How a global law enforcement effort took down the Emotet botnet
A joint effort across the US and Europe led to the disruption of Emotet and the arrest of two gang members, says Digital Shadows.
Taking down a global malware threat and the cybercriminals behind it is a huge challenge. The effort not only requires ingenuity, planning, and stealth but also coordinated action across an array of companies and countries. A report released Wednesday by security firm Digital Shadows looks at how such an effort was orchestrated to put a seeming end to the infamous Emotet malware.
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On Jan. 27, the European Union Agency for Law Enforcement Cooperation (Europol) revealed that a global coalition of law enforcement and judicial authorities across several countries had disrupted Emotet through an endeavor known as “Operation Ladybird.”
By digging into Emotet’s infrastructure, the companies and agencies involved managed to redirect the computers of those victimized by the notorious botnet into one controlled by law enforcement. Europol called the effort a “new and unique way” to disrupt these types of cybercriminal activities.
Those involved in the process took over several of the command-and-control (C2) systems used by the Emotet gang to redirect the malicious traffic, according to Digital Shadows. Known as DNS sinkholing, this action tries to prevent the attackers from communicating with infected devices and is a critical step toward taking down a botnet such as this.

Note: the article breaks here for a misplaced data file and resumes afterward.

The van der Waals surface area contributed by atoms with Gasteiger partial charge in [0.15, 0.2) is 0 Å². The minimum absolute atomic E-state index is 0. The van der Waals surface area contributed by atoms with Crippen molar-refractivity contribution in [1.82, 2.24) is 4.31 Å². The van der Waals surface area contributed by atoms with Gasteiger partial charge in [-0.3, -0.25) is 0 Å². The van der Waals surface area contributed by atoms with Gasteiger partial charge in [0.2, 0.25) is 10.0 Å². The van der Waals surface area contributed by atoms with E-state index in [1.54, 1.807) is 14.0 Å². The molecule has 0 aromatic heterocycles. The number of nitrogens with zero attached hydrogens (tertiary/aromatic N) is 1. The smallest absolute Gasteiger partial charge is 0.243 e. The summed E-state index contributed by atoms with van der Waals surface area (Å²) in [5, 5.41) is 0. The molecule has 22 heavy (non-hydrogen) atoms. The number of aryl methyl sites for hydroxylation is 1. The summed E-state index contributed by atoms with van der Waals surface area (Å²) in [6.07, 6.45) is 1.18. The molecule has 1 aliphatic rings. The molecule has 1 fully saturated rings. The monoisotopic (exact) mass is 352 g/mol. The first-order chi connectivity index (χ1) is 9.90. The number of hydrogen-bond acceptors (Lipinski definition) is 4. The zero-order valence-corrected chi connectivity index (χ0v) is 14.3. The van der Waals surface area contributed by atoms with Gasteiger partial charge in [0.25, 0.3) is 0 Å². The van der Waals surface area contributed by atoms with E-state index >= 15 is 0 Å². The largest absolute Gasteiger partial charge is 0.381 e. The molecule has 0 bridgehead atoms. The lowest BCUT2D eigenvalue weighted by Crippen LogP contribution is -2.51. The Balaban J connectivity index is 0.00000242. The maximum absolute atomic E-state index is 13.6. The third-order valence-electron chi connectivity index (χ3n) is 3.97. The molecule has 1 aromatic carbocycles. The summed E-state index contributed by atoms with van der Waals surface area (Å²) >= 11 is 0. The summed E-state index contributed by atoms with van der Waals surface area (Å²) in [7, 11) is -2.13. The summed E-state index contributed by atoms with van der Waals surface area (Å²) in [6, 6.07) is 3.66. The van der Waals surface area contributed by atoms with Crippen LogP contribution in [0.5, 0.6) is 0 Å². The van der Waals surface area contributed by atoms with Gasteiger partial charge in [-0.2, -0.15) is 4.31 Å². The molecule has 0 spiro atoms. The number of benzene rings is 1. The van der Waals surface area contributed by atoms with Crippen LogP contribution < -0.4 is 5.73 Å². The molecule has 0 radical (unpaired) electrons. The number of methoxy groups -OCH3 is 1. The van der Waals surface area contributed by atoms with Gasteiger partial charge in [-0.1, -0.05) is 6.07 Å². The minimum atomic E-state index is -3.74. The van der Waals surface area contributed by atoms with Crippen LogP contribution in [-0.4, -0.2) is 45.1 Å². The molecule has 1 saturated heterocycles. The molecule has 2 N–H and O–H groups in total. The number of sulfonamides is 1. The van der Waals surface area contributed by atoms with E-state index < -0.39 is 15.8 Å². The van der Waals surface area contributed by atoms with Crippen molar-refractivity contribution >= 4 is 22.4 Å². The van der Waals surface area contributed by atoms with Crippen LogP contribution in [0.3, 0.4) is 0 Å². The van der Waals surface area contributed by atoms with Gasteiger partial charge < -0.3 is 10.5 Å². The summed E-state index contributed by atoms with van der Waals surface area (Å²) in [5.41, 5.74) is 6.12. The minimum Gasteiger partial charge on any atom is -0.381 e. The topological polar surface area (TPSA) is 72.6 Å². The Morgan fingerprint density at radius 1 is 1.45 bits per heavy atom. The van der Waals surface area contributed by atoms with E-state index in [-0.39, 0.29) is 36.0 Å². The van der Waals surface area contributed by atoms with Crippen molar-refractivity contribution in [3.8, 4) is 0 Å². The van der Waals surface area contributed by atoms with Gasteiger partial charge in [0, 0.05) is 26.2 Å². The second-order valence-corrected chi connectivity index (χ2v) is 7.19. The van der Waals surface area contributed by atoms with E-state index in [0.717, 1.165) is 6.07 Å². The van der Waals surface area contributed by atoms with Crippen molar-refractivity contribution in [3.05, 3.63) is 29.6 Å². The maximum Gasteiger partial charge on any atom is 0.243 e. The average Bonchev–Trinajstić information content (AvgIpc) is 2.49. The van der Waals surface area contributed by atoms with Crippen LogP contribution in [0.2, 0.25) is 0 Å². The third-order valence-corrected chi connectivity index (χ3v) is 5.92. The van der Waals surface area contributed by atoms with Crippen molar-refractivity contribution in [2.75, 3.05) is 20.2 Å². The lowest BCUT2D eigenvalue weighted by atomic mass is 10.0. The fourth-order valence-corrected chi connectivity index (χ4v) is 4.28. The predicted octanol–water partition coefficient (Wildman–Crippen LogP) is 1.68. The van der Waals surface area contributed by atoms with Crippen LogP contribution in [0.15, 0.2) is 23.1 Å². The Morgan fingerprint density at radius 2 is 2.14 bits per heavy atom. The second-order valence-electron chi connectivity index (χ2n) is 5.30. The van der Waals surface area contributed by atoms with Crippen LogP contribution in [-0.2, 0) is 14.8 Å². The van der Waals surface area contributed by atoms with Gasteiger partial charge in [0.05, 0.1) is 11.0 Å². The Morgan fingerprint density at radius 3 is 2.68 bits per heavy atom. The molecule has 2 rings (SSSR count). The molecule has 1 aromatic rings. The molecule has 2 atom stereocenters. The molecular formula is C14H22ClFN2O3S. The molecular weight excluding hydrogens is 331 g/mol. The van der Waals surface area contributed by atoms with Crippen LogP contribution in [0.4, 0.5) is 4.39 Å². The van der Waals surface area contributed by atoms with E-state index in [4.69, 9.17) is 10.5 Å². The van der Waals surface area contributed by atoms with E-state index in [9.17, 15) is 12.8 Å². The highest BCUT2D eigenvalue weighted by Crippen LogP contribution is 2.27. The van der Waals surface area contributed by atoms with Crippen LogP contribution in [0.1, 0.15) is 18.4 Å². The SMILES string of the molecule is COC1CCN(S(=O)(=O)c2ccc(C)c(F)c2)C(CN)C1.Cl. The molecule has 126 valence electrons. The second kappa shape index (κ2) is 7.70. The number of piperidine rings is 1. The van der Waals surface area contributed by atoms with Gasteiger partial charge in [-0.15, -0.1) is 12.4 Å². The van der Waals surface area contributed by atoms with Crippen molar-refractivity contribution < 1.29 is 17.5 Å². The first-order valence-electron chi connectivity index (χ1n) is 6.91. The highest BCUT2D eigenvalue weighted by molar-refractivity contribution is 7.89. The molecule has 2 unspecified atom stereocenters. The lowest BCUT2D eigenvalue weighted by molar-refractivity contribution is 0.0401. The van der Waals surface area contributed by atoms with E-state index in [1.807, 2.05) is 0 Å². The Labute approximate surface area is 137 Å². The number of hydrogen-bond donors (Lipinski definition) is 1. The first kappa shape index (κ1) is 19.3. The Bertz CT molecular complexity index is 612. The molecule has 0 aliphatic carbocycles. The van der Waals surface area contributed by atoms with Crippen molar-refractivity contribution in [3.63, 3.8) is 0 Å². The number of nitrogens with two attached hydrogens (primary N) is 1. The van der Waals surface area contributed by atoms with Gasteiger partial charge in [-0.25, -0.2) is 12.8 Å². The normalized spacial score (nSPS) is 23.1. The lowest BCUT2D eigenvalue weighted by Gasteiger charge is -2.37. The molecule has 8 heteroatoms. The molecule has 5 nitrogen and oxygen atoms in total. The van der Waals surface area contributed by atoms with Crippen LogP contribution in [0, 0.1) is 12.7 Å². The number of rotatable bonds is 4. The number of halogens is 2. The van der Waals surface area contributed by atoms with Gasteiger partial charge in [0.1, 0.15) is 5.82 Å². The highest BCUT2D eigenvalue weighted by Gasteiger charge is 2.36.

A video spotted by Digital Shadows shows a Ukrainian law enforcement agency raiding Emotet operators. In the video, officers seize computer equipment, gold bars, and foreign currencies.
The next step rests with German law enforcement officers who will deploy an Emotet update on April 25 to remove the malware from all infected devices and prevent further communications. Waiting until the end of April will give agencies more time to investigate additional compromised systems.
After the announcement of Operation Ladybird, Digital Shadows said it checked several underground forums to see how other cybercriminals were reacting to the news. Some commenters actually complained about the lack of details in Europol’s press release. Perhaps they were hoping to glean more insider tips on how to evade law enforcement and avoid Emotet’s fate.
One person said that “the longer you work, the more footprints there are.” The implication here is that though cybercriminals try to cover their tracks, the longer you play this dangerous game, the more likely it is that you’ll eventually get caught.
Of course, Emotet may be down and out for now, but is it truly gone? Malware and malicious operators have a nasty habit of resurfacing even after a devastating blow.
Last October, a group of tech companies banded together to take down the TrickBot botnet in advance of the US presidential election. But today, TrickBot is once again alive and well and responsible for new phishing and malware attacks. As such, one commenter discovered by Digital Shadows said that it remains to be see whether Emotet is really down for the count.
Based on past incidents, the odds are that Emotet will return, perhaps in some new shape or form. But, as Digital Shadows points out, the new and unique approach used in Operation Ladybird did deal a devastating blow to the botnet’s operation. Any type of resurgence will be hard to pull off.
In the meantime, users should not let their guard down. Machines compromised by Emotet can still run other malware variants, including TrickBot and QakBot. And since the Emotet malware won’t be removed from infected systems until the end of April, these machines could still be vulnerable for now.